UI/UX DESIGN // MOBILE APP // CONSULTING
Client Chicago Department of Public Health (CDPH)
Timeline 1 Year
Chicago Department of Public Health
Helping medical providers quickly look up and report diseases to the CDPH
TechTeam is a Student Civic Engagement project of the University of Chicago’s Institute of Politics. From 2018 to 2019, I volunteered as the Lead UI/UX Designer of a project for the CDPH, run under TechTeam. I was responsible for coordinating the design development lifecycle for a mobile app that would improve the reporting system of critical and contagious diseases for public safety.
Using the mockups and prototypes created by my design team, we were able to show the developers our vision, who then focused on rebuilding the app with React Native. The app design went under multiple iterations as we made sure to keep both the CDPH style guide and ideas for improved UI in mind. The app is now finished, and it includes the following core functions: disease lookup and the ability to easily call public health officials. The app—MedReport—will be pushed to the App Store for medical providers in Chicagoland to download soon.
Under the Health Insurance Portability and Accountability Act (HIPAA) Privacy Rule, a patient's medical information is considered confidential, so health practitioners cannot disclose such information without consent. However, there are exceptions for infectious diseases (e.g., rabies and measles). By law, confidentiality must be broken when reporting these cases to public health officials, but most cases go unreported, causing diseases to proliferate. Thus, I led my design team and sought to investigate a critical question: How can we design a mobile app that provides both education and convenience for health practitioners?
I wanted to better understand the pain points of our stakeholders, so I tried to uncover usability issues through role play, secondary research, and informal interviews with our client. My design teammates and I put our “empathy hats” on, pretending to be a health provider who may use our app, and tried to imagine the steps someone would take to search and find items on a mobile app. Compelling and analogous apps that came to mind included Quizlet and Yelp. And once we shared our initial thoughts with our client, we were able to better organize the problem space:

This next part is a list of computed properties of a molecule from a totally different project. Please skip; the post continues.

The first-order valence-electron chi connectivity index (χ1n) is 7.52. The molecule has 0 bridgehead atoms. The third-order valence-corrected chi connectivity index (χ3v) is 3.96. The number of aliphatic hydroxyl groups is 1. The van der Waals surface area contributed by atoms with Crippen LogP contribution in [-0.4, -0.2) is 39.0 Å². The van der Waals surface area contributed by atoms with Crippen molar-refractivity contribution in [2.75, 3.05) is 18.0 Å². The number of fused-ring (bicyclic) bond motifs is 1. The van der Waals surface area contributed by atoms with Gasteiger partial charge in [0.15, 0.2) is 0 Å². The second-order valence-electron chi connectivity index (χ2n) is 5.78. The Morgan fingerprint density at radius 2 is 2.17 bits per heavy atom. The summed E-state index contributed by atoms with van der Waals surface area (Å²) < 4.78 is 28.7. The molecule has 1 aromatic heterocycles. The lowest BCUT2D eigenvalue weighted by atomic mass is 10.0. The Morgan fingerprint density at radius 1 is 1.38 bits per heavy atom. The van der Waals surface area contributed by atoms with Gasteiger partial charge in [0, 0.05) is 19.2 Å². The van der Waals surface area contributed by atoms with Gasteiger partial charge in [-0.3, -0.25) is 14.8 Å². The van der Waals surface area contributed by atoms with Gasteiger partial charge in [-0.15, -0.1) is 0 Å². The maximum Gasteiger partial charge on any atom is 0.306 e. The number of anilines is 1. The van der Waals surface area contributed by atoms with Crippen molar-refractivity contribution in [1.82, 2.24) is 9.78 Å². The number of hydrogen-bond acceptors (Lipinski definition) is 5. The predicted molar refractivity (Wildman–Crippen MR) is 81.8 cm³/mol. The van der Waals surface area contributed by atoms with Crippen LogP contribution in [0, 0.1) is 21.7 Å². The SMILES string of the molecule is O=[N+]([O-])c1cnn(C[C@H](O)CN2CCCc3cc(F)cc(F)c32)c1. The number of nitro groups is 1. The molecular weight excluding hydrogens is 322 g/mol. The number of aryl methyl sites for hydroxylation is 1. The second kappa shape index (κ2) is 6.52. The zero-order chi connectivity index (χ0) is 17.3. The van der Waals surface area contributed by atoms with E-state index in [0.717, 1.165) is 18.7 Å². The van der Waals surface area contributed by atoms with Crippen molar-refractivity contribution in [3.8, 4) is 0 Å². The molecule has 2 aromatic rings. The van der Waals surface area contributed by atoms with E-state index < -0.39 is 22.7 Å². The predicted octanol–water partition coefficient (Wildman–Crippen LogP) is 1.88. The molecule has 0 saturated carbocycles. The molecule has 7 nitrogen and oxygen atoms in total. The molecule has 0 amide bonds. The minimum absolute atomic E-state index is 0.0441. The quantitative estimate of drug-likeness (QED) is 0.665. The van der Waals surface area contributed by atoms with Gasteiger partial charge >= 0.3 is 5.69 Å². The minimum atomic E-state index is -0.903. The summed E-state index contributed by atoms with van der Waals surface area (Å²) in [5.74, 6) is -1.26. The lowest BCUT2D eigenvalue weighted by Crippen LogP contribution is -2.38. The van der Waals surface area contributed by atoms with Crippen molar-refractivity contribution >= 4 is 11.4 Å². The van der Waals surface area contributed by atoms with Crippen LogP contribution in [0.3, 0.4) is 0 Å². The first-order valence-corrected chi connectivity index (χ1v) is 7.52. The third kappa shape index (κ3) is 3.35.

There was a communication disconnect — The CDPH struggled with effectively teaching health practitioners about HIPAA… an educational problem!
Physicians have trouble navigating the CDPH website — No one knew the exact list of diseases they were mandated to report and how… a convenience problem!
From these insights, we gathered inspirational examples of existing mobile apps that focused on education (e.g., Quizlet) and easy search functions (e.g., Yelp). Then we inventoried the content of our own app—would a "save" button be helpful? How should we categorize diseases? We realized that the core goal should be to highlight the legality of mandatory reporting to users and to provide a streamlined reporting process that fits in the palm of a hand.
We worked collaboratively to design the user interface of a mobile app that would help health providers determine which diseases they are mandated to report and how to report them. Using our initial sketches of the app, I used Sketch to transform our vision into a high-fidelity prototype for our developers. I assembled a design style guide that overlapped with CDPH's brand identity and our app's goals.
With my awesome team, I was able to help create an intuitive end-to-end user experience that could reduce friction between public health officials and health providers. My ability to ensure stakeholder satisfaction and encourage team collaboration allowed me to turn our digital prototype into a reality that had the potential to help save lives and advocate for public health issues. Going forward, I hope to play around different features of the app, test it in the field, and conduct A/B testing to ensure high-quality user experience.
The project is open-source, so feel free to check it out <here>.